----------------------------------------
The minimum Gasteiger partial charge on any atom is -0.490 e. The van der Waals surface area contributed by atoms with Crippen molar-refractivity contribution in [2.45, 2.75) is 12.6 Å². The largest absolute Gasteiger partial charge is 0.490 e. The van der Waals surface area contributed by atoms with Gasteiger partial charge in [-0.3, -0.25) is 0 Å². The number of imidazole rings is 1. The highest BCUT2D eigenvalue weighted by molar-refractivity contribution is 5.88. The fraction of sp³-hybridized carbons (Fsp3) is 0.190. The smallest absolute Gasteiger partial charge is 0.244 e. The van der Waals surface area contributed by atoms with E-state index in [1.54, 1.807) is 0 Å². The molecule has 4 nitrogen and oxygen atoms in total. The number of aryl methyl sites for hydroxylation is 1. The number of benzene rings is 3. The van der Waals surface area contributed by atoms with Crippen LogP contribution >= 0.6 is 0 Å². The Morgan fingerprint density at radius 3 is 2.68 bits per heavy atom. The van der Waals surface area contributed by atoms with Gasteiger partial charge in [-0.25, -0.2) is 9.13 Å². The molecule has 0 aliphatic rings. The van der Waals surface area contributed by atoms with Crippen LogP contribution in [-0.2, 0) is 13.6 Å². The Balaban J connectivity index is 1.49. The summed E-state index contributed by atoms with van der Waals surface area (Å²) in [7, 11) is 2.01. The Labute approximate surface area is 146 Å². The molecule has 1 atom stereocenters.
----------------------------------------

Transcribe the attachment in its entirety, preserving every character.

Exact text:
The minimum Gasteiger partial charge on any atom is -0.490 e. The van der Waals surface area contributed by atoms with Crippen molar-refractivity contribution in [2.45, 2.75) is 12.6 Å². The largest absolute Gasteiger partial charge is 0.490 e. The van der Waals surface area contributed by atoms with Gasteiger partial charge in [-0.3, -0.25) is 0 Å². The number of imidazole rings is 1. The highest BCUT2D eigenvalue weighted by molar-refractivity contribution is 5.88. The fraction of sp³-hybridized carbons (Fsp3) is 0.190. The smallest absolute Gasteiger partial charge is 0.244 e. The van der Waals surface area contributed by atoms with E-state index in [1.54, 1.807) is 0 Å². The molecule has 4 nitrogen and oxygen atoms in total. The number of aryl methyl sites for hydroxylation is 1. The number of benzene rings is 3. The van der Waals surface area contributed by atoms with Crippen LogP contribution >= 0.6 is 0 Å². The Morgan fingerprint density at radius 3 is 2.68 bits per heavy atom. The van der Waals surface area contributed by atoms with Gasteiger partial charge in [-0.25, -0.2) is 9.13 Å². The molecule has 0 aliphatic rings. The van der Waals surface area contributed by atoms with Crippen LogP contribution in [-0.2, 0) is 13.6 Å². The Balaban J connectivity index is 1.49. The summed E-state index contributed by atoms with van der Waals surface area (Å²) in [7, 11) is 2.01. The Labute approximate surface area is 146 Å². The molecule has 1 atom stereocenters.